Charlie's Angels: Full Throttle
If the original "Charlie's Angels" had any legs nostalgically, director "McG" (that's right: no first name, no last name, just "McG") has amputated them.
s amputated them.
If the original "Charlie's Angels" had any legs nostalgically, director "McG" (that's right: no first name, no last name, just "McG") has amputated them. His nauseating direction feels like the machinations of a fast food worker at the end of his mental rope, begging the logical question: "McG, do I get fries with this?" Apparently, McG is short for McGagreflex.
Cameron Diaz, Drew Barrymore and Lucy Liu are back as female superspies, but could easily be mistaken for bored extras in a 105-minute music video tribute to classic rock. Humor and logic are about as native to McG and company as ditch-digging and humility.
The film's language isn't merely indecipherable -- it's something that will confound linguists 10,000 years from now as they try to determine whether it qualified as actual human communication. The Angels are trying to recover some rings that contain a code protected by something called Halo. They backflip over bullets and grab onto helicopters falling from the sky in an apparent effort to inspire Isaac Newton's enraged corpse to reanimate and hunt them down.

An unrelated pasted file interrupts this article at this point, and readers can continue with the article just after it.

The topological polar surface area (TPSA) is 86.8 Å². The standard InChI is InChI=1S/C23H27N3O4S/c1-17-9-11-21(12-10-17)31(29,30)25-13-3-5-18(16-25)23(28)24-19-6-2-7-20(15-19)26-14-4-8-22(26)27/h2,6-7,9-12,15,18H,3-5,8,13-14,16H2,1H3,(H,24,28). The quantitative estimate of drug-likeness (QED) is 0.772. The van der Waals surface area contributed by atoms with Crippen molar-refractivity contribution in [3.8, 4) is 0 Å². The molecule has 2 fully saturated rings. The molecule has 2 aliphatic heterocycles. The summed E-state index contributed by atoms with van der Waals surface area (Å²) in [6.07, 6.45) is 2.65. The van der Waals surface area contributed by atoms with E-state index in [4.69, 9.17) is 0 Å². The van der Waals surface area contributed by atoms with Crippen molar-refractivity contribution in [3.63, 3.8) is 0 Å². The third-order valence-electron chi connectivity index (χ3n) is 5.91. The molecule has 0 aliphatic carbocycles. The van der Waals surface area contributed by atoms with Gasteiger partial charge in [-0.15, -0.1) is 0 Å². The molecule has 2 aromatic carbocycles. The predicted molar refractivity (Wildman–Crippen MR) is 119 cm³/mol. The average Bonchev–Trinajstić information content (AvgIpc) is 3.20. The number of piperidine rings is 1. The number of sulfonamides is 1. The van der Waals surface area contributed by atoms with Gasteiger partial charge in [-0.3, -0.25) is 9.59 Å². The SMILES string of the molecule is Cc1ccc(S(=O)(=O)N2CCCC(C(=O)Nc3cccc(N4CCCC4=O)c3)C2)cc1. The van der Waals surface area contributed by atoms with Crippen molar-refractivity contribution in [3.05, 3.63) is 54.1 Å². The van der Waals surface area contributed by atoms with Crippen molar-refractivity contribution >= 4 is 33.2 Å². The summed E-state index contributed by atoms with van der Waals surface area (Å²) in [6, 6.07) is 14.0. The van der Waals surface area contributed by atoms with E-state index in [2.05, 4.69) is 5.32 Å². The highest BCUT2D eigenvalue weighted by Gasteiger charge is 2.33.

At the end of this long, torturous path is villain Madison Lee (Demi Moore), a former Angel herself. Moore has apparently been on hiatus from Hollywood for the past few years, waiting for Ashton Kutcher to become legal. Moore slinks around in a body so augmented and skin so shiny that several Dow Corning executives at my screening had to be carried out on stretchers. Thankfully, the medics remained on standby until this disaster concluded.
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